The messages they carry from the deep unconscious, or from what might feel like a much greater source, can revive aspects of our lives that require attention, ­sometimes by bringing resolutions or clarifications of the past and sometimes by bringing resources for, or even from, the emergent future. They are communicating an unconscious reality, and if they seem irrational, it is only because we lack the means to understand them.

Psychedelic experiences, like dreams, take form through our lives and need to be understood within the ancestral, biographical, and present-day context of a person’s life. When such material is worked through within a therapeutic framework, it can help us develop further stability, resilience, and ego-strength through assimilating a little more of our unconscious into consciousness.

Copyright 2021. All Rights Reserved.
Adapted with permission of the publisher
Park Street Press, an impring of Inner Traditions Intl.

Article Source:

BOOK: Psychedelics and Psychotherapy

Psychedelics and Psychotherapy: The Healing Potential of Expanded States
edited by Tim Read and Maria Papaspyrou.

book cover: Psychedelics and Psychotherapy, edited by Tim Read and Maria Papaspyrou.Exploring the latest developments in the flourishing field of modern psychedelic psycho-therapy, this book shares practical experiences and insights from both elders and newer research voices in the psychedelic research and clinical communities.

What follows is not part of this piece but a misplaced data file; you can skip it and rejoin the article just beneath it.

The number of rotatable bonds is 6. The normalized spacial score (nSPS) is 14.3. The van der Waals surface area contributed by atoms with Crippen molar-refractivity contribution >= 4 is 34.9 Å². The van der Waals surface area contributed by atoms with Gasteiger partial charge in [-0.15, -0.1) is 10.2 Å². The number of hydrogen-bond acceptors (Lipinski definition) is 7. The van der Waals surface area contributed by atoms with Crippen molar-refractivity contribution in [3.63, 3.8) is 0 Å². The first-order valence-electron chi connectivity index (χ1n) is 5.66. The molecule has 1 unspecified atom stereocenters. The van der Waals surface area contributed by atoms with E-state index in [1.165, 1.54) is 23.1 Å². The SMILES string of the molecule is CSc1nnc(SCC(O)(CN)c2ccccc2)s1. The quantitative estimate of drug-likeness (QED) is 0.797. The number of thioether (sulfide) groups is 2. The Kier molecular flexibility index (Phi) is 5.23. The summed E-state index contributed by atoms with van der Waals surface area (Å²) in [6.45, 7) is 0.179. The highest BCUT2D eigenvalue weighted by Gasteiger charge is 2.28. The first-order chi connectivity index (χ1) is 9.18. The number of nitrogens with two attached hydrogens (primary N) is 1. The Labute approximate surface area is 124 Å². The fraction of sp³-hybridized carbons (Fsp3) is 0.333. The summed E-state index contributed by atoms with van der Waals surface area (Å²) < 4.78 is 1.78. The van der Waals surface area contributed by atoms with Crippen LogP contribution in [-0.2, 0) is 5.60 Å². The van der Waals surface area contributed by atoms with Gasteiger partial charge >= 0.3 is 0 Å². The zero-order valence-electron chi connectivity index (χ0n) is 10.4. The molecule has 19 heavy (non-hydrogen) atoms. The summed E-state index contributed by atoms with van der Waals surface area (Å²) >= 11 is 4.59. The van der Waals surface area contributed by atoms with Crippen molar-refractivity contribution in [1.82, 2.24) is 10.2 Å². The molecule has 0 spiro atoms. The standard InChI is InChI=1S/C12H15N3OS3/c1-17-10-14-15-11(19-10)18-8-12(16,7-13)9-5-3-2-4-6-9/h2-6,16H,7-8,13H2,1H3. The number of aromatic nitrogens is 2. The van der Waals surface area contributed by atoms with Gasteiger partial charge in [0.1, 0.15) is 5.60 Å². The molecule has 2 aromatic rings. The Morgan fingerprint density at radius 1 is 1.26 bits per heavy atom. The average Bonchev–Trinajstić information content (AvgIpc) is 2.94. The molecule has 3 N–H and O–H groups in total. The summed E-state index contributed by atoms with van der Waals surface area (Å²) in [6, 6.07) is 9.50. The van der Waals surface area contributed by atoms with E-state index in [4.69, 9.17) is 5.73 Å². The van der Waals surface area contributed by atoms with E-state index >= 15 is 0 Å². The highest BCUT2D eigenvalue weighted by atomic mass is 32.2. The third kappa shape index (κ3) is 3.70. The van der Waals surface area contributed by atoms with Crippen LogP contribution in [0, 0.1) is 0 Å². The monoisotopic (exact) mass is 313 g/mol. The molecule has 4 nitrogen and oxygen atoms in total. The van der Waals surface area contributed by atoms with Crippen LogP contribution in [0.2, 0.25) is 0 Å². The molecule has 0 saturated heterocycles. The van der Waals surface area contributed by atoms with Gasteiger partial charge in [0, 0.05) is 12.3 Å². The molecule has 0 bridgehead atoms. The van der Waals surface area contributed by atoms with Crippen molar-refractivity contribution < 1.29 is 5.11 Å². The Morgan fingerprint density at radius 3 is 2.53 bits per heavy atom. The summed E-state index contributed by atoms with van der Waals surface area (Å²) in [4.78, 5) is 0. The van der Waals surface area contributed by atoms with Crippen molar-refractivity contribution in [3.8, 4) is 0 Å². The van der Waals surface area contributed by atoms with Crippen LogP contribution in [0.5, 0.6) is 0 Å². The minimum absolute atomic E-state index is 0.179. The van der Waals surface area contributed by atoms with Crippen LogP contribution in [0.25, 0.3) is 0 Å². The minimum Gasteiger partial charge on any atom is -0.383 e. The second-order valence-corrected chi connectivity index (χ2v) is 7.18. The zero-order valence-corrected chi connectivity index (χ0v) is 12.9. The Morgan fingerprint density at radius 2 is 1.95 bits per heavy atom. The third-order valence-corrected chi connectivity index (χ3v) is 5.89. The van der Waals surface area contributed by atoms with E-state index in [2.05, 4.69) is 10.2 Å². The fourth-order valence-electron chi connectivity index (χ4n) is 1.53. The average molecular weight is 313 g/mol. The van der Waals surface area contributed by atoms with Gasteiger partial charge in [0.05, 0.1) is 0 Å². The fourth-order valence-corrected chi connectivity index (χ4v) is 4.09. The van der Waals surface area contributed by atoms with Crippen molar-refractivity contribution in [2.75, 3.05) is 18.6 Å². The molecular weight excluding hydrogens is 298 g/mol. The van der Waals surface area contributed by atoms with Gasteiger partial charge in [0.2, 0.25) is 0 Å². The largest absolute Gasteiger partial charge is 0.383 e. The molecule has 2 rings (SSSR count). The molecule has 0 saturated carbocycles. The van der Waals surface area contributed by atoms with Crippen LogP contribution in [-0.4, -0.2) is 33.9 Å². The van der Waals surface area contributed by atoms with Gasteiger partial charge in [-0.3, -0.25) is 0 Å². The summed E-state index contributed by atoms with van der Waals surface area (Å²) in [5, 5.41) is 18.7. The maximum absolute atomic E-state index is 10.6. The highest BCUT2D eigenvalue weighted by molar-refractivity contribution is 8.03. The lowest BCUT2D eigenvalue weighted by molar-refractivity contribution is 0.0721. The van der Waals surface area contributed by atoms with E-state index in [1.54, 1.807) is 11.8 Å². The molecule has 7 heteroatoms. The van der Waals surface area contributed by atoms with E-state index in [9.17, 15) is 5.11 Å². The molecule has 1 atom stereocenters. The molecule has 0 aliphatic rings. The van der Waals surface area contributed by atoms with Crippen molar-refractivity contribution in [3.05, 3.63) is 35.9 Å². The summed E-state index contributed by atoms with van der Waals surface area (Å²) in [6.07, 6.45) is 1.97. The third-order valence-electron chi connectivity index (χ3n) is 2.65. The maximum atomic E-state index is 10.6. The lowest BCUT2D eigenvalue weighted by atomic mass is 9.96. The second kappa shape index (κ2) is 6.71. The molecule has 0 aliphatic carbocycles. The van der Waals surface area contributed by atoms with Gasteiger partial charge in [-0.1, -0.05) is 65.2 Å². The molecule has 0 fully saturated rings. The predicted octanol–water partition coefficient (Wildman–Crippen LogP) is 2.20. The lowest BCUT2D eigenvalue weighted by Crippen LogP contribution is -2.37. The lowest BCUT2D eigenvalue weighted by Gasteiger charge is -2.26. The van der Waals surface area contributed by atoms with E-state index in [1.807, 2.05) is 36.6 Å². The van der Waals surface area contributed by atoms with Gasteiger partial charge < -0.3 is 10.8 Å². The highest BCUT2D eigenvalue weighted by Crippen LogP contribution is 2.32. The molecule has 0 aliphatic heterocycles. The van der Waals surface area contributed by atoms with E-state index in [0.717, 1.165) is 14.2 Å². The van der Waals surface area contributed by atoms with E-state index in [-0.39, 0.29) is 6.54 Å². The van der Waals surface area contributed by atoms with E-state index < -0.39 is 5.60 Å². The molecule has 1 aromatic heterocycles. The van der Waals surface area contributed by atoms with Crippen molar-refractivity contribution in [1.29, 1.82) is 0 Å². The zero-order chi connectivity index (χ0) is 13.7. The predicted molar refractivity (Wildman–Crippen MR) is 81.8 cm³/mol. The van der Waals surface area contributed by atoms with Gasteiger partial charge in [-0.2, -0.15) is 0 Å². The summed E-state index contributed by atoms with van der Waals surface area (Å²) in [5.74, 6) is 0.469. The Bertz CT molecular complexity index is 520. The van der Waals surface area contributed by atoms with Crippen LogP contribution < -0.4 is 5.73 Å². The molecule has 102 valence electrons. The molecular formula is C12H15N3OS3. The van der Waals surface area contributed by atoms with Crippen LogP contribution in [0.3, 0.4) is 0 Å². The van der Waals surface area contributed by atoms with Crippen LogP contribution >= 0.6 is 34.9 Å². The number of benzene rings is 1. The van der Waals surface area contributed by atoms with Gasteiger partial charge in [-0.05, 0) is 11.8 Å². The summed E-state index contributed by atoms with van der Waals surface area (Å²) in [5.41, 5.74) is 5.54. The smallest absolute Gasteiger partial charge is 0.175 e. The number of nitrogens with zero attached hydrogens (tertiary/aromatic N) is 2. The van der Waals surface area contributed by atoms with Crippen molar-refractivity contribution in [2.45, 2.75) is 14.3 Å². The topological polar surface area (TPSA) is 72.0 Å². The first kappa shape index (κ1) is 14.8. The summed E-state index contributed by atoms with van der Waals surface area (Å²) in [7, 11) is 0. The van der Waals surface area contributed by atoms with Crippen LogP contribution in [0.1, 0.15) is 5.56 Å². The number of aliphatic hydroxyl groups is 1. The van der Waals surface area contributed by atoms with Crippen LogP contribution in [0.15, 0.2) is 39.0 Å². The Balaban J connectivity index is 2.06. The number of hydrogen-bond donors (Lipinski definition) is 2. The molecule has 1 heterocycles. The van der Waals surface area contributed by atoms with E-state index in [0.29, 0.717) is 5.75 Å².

The contributors examine new findings on safe and skillful work with psychedelic and expanded states for therapeutic, personal, and spiritual growth. They explain the dual process of opening and healing. They explore new approaches for individual inner work as well as for the healing of ancestral and collective trauma. 

For more info and/or to order this book, click here.  Also available as a Kindle edition and an Audiobook.

photo of Maria PapaspyrouAbout the Author

Maria Papaspyrou, MSc, is an integrative psychotherapist, supervisor, and family constellations facilitator. She has given talks and published articles on the sacramental and healing properties of entheogens, supporting their re-introduction in psychotherapy. She is co-director of the Institute of Psychedelic Therapy in the UK.

More books by this Author.